It is a fair question to ask: if we have two separate ADRs which one is the right one to work with? Is it the guest-paid ADR or the hotel-collected ADR one has to use as a hotel performance metric? The answer is fairly simple: one needs both. In order to avoid confusion and tell them apart we need to see what exactly can we learn from them? In order to understand which one is to be factored in for what calculation and for the sake of consistency our Revenue Metrics analysis needs to clarify: what exactly are we going to measure?

Should we measure external data for market performance we have to work with the ADR that the customer sees on the open market and pays when he/she books a stay. This sell rate is the ADR offered by STR (Smith Travel Research) and other market data reports. This guest-facing ADR offers a chance for a hotel to see how a given property compares to competition room rates within a comp set. The guest-facing ADR is the one factored in for external revenue performance calculation let that be a fair-share metric or a comp set REVPAR penetration index – both meaningful in their own right, where the fair-share calculation compares performance to a subject hotel’s capacity share within a comp set, while a REVPAR index compares a subject hotel’s REVPAR to market average.

The external room rate that guests pay is a higher amount than the actual net room rate a hotel receives after the related guest acquisition costs (agency commissions plus a variety of transaction fees and charges) are subtracted. One can only wish if there was a simple formula to calculate net ADR but there is none. There are too many variables to work with and each hotel might have their own arrangements for CPC (Cost Per Click), CPA (Cost Per Acquisition), key-word bids, search marketing, commission fees, central reservation, call center, charges, opaque mark-downs and the list can go on. Each hotel has to work out its own set of cost items, knowing that inputs may vary on a weekly or even daily basis.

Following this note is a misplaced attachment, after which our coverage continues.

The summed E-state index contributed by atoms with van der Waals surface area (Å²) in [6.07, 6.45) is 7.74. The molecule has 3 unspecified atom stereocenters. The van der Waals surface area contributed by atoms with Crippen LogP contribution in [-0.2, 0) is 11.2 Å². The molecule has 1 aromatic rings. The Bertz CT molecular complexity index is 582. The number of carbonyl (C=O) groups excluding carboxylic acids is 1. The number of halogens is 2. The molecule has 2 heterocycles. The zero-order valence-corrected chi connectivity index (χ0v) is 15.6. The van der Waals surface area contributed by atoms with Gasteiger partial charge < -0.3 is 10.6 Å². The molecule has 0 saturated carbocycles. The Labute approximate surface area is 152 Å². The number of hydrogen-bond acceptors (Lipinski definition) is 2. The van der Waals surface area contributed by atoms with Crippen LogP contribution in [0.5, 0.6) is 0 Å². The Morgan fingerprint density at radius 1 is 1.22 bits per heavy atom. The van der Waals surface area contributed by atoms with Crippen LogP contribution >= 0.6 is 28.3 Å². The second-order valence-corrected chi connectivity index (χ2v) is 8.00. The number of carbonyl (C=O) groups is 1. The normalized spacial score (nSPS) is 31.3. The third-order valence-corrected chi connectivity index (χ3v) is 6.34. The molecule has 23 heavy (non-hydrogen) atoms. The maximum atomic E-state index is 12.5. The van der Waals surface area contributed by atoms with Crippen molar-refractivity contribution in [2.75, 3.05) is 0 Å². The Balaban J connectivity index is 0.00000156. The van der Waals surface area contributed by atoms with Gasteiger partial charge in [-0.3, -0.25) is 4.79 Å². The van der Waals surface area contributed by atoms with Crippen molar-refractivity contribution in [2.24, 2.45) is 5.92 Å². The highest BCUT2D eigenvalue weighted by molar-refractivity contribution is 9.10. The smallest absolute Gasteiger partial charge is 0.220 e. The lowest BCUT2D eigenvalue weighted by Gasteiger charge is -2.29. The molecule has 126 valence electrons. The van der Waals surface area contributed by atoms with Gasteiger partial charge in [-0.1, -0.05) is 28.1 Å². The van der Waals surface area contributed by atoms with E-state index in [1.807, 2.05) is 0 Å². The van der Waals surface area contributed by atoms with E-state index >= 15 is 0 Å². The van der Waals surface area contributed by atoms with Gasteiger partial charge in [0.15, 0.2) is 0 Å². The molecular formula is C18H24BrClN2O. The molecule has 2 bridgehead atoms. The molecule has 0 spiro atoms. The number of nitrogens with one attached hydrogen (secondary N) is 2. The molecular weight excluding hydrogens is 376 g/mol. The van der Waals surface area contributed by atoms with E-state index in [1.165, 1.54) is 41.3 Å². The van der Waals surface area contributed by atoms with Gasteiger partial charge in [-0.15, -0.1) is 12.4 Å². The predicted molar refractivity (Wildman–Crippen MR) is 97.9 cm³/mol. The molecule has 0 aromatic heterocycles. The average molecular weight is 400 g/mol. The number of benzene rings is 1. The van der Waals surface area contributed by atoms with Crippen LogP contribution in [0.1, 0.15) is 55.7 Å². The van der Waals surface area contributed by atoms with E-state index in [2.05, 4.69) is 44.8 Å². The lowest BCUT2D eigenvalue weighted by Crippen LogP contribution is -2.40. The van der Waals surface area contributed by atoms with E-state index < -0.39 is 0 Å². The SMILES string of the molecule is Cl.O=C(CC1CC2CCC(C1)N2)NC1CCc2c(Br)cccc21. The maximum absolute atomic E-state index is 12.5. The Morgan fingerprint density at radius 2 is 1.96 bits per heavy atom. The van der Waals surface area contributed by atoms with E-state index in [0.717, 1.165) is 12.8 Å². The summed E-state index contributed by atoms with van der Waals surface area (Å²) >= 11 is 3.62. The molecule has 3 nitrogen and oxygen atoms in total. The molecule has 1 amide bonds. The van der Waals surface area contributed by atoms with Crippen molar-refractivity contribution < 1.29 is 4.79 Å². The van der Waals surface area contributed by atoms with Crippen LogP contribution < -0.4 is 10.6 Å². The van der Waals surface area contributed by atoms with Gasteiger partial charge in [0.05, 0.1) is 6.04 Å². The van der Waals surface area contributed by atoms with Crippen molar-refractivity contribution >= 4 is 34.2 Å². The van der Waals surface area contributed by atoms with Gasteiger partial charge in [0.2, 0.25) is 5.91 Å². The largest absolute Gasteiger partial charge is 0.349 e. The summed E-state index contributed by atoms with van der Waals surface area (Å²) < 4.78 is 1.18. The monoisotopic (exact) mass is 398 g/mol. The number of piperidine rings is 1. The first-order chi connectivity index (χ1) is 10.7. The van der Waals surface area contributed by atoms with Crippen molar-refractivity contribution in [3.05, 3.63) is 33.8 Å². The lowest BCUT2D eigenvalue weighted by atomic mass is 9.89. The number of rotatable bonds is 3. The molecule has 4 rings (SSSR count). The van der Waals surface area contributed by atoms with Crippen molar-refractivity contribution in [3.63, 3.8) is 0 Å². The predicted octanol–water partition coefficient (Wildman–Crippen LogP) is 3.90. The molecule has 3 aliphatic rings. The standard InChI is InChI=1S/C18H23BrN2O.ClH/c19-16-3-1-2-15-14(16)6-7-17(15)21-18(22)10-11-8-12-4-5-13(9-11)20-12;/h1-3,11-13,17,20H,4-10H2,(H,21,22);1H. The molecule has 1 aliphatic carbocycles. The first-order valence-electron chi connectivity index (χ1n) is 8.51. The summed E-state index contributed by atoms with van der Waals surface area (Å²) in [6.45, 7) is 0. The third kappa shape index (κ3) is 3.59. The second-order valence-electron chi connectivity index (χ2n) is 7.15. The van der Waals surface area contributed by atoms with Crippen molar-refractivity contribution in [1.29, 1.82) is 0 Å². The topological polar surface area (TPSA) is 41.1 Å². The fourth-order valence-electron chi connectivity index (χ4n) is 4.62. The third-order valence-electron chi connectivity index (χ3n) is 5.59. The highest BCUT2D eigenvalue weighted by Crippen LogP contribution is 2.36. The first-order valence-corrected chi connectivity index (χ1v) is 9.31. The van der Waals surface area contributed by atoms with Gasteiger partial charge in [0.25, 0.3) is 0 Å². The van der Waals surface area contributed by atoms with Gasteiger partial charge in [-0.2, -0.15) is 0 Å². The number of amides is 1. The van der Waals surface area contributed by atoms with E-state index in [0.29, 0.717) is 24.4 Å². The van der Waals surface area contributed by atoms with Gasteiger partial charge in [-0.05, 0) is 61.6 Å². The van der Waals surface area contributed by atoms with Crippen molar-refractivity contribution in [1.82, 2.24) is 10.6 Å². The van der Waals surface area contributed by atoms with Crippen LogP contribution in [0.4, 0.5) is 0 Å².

When the objective is the calculation of the profitability of a given hotel one needs to work with internal metrics. Net ADR is the one that the hotel collects. This number helps owners and their agents called Asset Managers, investors and potential buyers in figuring out the income generating potential of a hotel. This net ADR is a foundation of net revenue and margin calculation, cash flow generation and even appraisal.

In short: when one looks at the open market and works with ADR that a guest would see before a booking decision is made, external or guest-facing ADR is the data to work with. However, this dollar amount is not what a service provider actually gets. When one needs to measure the income generation of a given hotel net ADR or hotel-collected ADR is the right choice.

In closing I just can’t resist the temptation to mention there are exceptions to each rule: there are marathoners without shoes and hotels that don’t ever change their room rate. I remember as a kid, we were stunned watching an Ethiopian marathon runner called Bikila Abebe winning gold at the Olympic Games in Rome in 1960 running barefoot and beating everybody while setting a new world record. Talking about room rates: there is a small young Canadian hotel brand named Alt Hotels that is a sub-brand of the Le Germain Hotels. Each Alt hotel has a flat rate. All year. That means an Alt hotel offers the same room rate on each day of the year and they prefer direct booking. Bikila (1932-1973) the unforgettable champion from Ethiopia never had a chance to stay in one.